Differential Responses of AOB Circuits and Newborn Granule Cells to Familiar Odor Stimuli

Novel stimuli are shown to be most effective in promoting survival of newborn cells (Rochefort et al., 2002). Once odor stimulations are repeated through familiarization, newborn cells in the OB have been shown to preferentially respond to familiar odors, showing higher levels of c-Fos expression than pre-existing neurons (Magavi et al., 2005). Here, we reported similar effects occurring in the AOB (Figures 4A,B; Oboti et al., 2011). By exposing female mice to different male individual odors, either previously experienced (1 week odor familiarization) or novel, we evaluated odor-induced c-Fos expression in BrdU-positive GC neurons, when they are most responsive (i.e., around 2 weeks of age; Figure 4A; Oboti et al., 2011). Not only did 1 week of bedding exposure increase the amount of newborn GCs (BrdU-positive) in the AOB (Figure 4B), but also increased the percentage of those activated by familiar odors, as shown by a direct comparison between control group and familiarized females (c-Fos/BrdU co-expression; Figure 4C). Notably, c-Fos expression in AOB BrdU-positive cells was always associated to NeuN-positive/GAD67-positive inhibitory interneurons (Supplementary Figure 1). Interestingly, considering the entire AOB population, c-Fos activation in response to novel odors, in presence (unfamiliar) or absence (focal exposure) of previous familiarization, was always higher than the one evoked by either familiar odors or clean bedding (Figure 4D). This indicates that odor experience does not lead to a generalization in AOB responses to male cues but, instead, enhances the differences between different odor patterns, at least at the level of GCs (Figure 4E). Collectively, these results show that AOB immature GCs respond preferentially to familiar odor stimuli sensed during their integration into the local circuits, while the rest of the population shows increased responses to different novel stimuli, regardless of previous experience. Therefore, post-pubertal exposure to male odors increases the number of GCs responding to male odor cues and promote their integration in specific circuits implied in male odor responses.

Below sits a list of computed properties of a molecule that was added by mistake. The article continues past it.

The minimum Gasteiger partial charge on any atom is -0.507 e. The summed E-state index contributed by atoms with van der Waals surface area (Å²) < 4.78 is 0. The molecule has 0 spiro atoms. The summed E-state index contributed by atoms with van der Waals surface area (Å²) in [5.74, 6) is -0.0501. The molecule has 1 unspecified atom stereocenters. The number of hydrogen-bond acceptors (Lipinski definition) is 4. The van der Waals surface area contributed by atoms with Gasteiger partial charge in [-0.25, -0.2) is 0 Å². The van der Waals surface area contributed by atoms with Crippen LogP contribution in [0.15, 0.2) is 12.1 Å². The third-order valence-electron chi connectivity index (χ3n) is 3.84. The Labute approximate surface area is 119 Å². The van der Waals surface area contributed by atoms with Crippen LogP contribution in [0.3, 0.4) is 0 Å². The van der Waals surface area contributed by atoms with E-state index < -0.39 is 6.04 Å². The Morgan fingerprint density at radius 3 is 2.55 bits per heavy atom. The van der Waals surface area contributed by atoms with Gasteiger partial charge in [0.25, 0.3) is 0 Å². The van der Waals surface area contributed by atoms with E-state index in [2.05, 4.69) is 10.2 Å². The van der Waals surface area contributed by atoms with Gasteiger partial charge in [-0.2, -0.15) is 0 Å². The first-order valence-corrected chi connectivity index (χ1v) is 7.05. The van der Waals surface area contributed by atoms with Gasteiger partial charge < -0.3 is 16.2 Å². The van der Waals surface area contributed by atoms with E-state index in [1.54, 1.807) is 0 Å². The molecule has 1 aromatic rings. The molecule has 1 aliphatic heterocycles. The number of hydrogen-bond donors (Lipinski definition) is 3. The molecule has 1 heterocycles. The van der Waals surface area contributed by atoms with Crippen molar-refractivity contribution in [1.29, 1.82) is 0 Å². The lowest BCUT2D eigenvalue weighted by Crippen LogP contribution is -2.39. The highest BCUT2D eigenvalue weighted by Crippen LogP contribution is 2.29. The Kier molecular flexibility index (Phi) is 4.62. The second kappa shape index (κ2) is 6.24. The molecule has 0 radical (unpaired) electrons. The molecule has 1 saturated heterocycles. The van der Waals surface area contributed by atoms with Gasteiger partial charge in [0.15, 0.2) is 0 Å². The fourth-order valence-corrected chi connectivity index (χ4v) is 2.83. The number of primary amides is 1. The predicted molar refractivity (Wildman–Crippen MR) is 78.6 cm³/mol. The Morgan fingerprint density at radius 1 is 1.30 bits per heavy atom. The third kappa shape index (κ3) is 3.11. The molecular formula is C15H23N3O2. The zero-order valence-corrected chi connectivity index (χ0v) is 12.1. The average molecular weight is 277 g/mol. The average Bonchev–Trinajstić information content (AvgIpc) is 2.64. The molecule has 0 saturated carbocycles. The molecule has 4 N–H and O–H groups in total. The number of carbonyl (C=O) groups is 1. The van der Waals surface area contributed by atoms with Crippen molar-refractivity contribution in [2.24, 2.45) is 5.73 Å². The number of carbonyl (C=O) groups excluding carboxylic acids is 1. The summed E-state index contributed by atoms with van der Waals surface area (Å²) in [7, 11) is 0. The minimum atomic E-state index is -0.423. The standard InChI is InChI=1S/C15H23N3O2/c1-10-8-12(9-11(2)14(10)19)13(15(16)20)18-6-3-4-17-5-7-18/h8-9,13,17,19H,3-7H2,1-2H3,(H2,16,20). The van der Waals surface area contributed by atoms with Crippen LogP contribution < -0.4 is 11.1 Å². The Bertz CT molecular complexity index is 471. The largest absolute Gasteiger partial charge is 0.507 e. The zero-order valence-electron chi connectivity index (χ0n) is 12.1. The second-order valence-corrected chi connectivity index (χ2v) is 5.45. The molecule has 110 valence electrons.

FIGURE 4